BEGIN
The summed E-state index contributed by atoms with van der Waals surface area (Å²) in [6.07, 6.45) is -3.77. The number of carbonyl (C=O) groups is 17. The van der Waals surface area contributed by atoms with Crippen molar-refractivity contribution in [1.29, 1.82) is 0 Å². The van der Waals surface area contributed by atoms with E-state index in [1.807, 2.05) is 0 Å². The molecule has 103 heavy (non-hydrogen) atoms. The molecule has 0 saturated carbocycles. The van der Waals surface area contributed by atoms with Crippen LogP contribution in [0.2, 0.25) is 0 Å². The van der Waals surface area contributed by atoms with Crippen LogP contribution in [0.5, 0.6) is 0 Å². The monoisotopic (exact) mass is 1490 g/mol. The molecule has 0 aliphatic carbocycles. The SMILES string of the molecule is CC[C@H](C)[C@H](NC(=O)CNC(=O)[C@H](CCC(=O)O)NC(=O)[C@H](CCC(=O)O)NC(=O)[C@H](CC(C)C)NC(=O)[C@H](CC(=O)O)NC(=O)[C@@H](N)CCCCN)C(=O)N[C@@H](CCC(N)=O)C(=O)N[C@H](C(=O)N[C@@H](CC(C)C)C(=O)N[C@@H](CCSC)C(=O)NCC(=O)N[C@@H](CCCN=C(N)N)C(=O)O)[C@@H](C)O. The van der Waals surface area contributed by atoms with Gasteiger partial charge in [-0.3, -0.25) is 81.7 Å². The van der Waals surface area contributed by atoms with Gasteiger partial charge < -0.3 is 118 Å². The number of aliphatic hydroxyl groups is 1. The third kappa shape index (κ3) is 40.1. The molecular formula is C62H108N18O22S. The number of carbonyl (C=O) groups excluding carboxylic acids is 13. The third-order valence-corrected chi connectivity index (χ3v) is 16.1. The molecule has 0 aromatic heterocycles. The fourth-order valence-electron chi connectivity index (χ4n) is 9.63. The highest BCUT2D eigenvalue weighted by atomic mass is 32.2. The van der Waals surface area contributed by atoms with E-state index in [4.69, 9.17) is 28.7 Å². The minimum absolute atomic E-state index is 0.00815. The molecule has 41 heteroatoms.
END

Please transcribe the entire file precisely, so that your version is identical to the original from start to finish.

The summed E-state index contributed by atoms with van der Waals surface area (Å²) in [6.07, 6.45) is -3.77. The number of carbonyl (C=O) groups is 17. The van der Waals surface area contributed by atoms with Crippen molar-refractivity contribution in [1.29, 1.82) is 0 Å². The van der Waals surface area contributed by atoms with E-state index in [1.807, 2.05) is 0 Å². The molecule has 103 heavy (non-hydrogen) atoms. The molecule has 0 saturated carbocycles. The van der Waals surface area contributed by atoms with Crippen LogP contribution in [0.2, 0.25) is 0 Å². The van der Waals surface area contributed by atoms with Crippen LogP contribution in [0.5, 0.6) is 0 Å². The monoisotopic (exact) mass is 1490 g/mol. The molecule has 0 aliphatic carbocycles. The SMILES string of the molecule is CC[C@H](C)[C@H](NC(=O)CNC(=O)[C@H](CCC(=O)O)NC(=O)[C@H](CCC(=O)O)NC(=O)[C@H](CC(C)C)NC(=O)[C@H](CC(=O)O)NC(=O)[C@@H](N)CCCCN)C(=O)N[C@@H](CCC(N)=O)C(=O)N[C@H](C(=O)N[C@@H](CC(C)C)C(=O)N[C@@H](CCSC)C(=O)NCC(=O)N[C@@H](CCCN=C(N)N)C(=O)O)[C@@H](C)O. The van der Waals surface area contributed by atoms with Gasteiger partial charge in [-0.3, -0.25) is 81.7 Å². The van der Waals surface area contributed by atoms with Gasteiger partial charge < -0.3 is 118 Å². The number of aliphatic hydroxyl groups is 1. The third kappa shape index (κ3) is 40.1. The molecular formula is C62H108N18O22S. The number of carbonyl (C=O) groups excluding carboxylic acids is 13. The third-order valence-corrected chi connectivity index (χ3v) is 16.1. The molecule has 0 aromatic heterocycles. The fourth-order valence-electron chi connectivity index (χ4n) is 9.63. The highest BCUT2D eigenvalue weighted by atomic mass is 32.2. The van der Waals surface area contributed by atoms with E-state index in [4.69, 9.17) is 28.7 Å². The minimum absolute atomic E-state index is 0.00815. The molecule has 41 heteroatoms.